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Benhamou D.,Service danesthesie reanimation | Blonski E.,University of Paris Descartes | Levy P.,University of Paris Descartes | Plessis E.,Imaging Unit | Chalhoub V.,Service danesthesie reanimation
Annales Francaises d'Anesthesie et de Reanimation | Year: 2010

A 29-year-old patient was scheduled for bilateral halllux valgus surgery and a lateral sciatic popliteal nerve block was performed on each side using ropivacaine and lidocaine using nerve stimulation. Although the sensory and motor block had usual duration on the left side, the block lasted more than 48 hours on the right side with both sensory and motor impairment. An MRI performed on day 2 on the blocked side showed extra- and intraneural fluid accumulation with cephalad and distal spread. Sensory and motor function progressively recovered within the next day and was complete on the fourth day. We postulate that this case of extremely long duration of a peripheral nerve block can be ascribed to subepineural trapping of the local anaesthetic. Part of the variability in the duration of the sensory and motor block after peripheral nerve blocks might be explained by the variable amount of drug injected intraneurally. © 2010 Elsevier Masson SAS.


Zurawska J.H.,University of British Columbia | Jen R.,University of British Columbia | Lam S.,University of British Columbia | Lam S.,Imaging Unit | And 3 more authors.
Chest | Year: 2012

Lung cancer is the leading cause of cancer-related mortality in the United States and around the world. There are >90 million current and ex-smokers in the United States who are at increased risk of lung cancer. The published data from the National Lung Screening Trial (NLST) suggest that yearly screening with low-dose thoracic CT scan in heavy smokers can reduce lung cancer mortality by 20% and all-cause mortality by 7%. However, to implement this program nationwide using the NLST inclusion and exclusion criteria would be extremely expensive, with CT scan costs alone > $2 billion per annum. In this article, we offer a possible low-cost strategy to risk-stratify smokers on the basis of spirometry measurements and emphysema scoring by radiologists on CT scans. © 2012 American College of Chest Physicians.


Lonergan K.M.,Genetics Unit | Chari R.,Genetics Unit | Coe B.P.,Genetics Unit | Wilson I.M.,Genetics Unit | And 6 more authors.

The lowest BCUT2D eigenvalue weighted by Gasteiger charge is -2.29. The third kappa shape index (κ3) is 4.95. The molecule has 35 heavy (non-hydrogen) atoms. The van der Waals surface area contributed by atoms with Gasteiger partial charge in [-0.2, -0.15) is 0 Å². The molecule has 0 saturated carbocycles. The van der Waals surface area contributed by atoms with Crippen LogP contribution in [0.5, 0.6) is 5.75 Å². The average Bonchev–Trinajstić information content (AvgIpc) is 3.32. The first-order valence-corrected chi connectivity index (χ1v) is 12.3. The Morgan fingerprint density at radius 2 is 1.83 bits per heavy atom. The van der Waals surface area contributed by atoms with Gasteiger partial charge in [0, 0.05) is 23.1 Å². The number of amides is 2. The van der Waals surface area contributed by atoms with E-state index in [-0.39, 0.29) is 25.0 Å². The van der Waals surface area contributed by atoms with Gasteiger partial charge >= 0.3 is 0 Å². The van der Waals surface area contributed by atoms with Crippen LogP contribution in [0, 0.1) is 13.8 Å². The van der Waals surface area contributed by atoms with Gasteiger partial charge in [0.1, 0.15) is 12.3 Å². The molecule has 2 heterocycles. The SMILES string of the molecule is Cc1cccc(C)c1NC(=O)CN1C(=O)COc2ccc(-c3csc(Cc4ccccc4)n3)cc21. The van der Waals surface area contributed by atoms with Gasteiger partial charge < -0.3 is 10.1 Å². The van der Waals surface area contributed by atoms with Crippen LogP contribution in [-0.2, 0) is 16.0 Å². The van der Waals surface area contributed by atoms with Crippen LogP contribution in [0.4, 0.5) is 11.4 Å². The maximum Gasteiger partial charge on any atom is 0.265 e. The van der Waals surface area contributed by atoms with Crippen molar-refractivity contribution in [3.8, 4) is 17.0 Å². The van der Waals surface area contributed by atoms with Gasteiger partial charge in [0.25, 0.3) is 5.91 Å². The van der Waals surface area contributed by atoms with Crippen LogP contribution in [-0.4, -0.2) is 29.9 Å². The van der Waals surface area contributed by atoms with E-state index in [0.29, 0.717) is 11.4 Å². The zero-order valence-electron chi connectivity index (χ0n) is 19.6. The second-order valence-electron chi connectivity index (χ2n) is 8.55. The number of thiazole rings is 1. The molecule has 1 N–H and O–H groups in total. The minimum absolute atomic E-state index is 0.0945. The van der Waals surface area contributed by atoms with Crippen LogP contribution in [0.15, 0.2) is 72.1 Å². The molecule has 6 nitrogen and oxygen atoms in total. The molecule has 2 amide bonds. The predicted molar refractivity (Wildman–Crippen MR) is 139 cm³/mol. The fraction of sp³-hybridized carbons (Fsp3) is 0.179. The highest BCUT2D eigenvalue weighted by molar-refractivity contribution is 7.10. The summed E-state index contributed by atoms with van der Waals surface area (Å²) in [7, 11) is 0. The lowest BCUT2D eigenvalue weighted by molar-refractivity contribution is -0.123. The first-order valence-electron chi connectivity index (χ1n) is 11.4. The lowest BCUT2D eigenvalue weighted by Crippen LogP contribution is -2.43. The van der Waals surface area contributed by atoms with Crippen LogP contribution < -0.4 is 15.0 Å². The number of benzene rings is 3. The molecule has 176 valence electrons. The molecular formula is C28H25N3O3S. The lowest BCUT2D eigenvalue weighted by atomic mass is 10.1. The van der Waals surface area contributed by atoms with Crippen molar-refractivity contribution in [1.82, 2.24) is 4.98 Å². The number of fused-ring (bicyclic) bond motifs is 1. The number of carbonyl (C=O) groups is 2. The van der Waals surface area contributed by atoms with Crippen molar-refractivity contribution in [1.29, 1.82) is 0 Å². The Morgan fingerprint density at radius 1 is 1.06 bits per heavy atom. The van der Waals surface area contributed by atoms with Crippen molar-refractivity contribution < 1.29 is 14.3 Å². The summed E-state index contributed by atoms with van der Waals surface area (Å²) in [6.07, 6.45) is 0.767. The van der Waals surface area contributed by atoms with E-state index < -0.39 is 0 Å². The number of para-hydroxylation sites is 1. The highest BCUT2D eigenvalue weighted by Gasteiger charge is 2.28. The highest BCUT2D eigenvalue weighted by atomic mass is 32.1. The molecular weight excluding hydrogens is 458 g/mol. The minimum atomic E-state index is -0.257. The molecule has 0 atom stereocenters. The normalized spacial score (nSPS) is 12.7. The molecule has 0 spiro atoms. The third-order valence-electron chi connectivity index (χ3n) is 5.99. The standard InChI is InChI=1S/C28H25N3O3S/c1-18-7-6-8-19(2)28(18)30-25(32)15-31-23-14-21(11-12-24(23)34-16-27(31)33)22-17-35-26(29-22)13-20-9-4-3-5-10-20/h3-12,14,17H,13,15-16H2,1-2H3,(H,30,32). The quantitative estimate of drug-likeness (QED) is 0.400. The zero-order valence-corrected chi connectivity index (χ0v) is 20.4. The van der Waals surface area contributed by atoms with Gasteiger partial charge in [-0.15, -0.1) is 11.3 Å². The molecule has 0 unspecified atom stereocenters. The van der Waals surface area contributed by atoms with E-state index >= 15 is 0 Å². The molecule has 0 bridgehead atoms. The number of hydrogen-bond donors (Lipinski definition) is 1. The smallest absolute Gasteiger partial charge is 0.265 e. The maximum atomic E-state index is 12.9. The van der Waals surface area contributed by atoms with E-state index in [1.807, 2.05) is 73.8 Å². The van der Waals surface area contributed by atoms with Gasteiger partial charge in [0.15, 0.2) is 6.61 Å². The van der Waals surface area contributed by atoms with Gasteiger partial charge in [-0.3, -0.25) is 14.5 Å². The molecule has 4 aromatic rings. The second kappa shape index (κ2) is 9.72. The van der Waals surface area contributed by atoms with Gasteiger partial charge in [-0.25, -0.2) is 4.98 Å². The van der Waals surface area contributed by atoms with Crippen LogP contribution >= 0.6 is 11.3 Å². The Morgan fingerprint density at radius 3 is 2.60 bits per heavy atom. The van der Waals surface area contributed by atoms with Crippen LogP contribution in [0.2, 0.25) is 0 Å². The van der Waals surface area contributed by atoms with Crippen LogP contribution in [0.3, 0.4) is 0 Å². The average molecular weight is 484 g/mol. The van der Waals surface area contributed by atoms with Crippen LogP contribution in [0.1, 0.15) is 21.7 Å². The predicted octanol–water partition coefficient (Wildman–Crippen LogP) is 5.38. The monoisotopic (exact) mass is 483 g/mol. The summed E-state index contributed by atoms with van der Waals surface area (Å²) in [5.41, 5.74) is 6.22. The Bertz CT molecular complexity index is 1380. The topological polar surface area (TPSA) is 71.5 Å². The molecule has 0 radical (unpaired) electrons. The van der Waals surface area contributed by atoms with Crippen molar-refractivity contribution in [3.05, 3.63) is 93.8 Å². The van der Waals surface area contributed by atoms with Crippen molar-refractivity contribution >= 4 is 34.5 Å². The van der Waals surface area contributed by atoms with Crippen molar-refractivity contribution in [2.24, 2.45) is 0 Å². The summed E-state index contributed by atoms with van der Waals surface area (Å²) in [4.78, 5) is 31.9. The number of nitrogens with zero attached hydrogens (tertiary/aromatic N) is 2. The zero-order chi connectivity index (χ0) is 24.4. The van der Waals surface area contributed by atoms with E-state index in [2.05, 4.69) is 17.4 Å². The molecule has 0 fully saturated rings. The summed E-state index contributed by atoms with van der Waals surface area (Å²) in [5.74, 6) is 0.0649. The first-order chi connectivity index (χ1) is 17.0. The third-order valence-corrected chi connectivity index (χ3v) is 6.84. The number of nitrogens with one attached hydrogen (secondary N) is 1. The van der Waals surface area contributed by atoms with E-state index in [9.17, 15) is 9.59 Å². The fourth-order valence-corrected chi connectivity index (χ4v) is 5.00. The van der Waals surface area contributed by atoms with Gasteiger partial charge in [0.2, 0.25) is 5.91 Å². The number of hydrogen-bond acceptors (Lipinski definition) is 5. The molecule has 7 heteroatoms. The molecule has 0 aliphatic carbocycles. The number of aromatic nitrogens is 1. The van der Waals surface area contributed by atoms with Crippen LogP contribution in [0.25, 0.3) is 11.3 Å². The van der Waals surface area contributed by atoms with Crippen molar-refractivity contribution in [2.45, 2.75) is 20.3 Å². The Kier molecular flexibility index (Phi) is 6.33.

PLoS ONE | Year: 2010

Background: Non-small cell lung cancer (NSCLC) presents as a progressive disease spanning precancerous, preinvasive, locally invasive, and metastatic lesions. Identification of biological pathways reflective of these progressive stages, and aberrantly expressed genes associated with these pathways, would conceivably enhance therapeutic approaches to this devastating disease. Methodology/Principal Findings: Through the construction and analysis of SAGE libraries, we have determined transcriptome profiles for preinvasive carcinoma-in-situ (CIS) and invasive squamous cell carcinoma (SCC) of the lung, and compared these with expression profiles generated from both bronchial epithelium, and precancerous metaplastic and dysplastic lesions using Ingenuity Pathway Analysis. Expression of genes associated with epidermal development, and loss of expression of genes associated with mucociliary biology, are predominant features of CIS, largely shared with precancerous lesions. Additionally, expression of genes associated with xenobiotic metabolism/detoxification is a notable feature of CIS, and is largely maintained in invasive cancer. Genes related to tissue fibrosis and acute phase immune response are characteristic of the invasive SCC phenotype. Moreover, the data presented here suggests that tissue remodeling/fibrosis is initiated at the early stages of CIS. Additionally, this study indicates that alteration in copy-number status represents a plausible mechanism for differential gene expression in CIS and invasive SCC. Conclusions/Significance: This study is the first report of large-scale expression profiling of CIS of the lung. Unbiased expression profiling of these preinvasive and invasive lesions provides a platform for further investigations into the molecular genetic events relevant to early stages of squamous NSCLC development. Additionally, up-regulated genes detected at extreme differences between CIS and invasive cancer may have potential to serve as biomarkers for early detection. © 2010 Lonergan et al.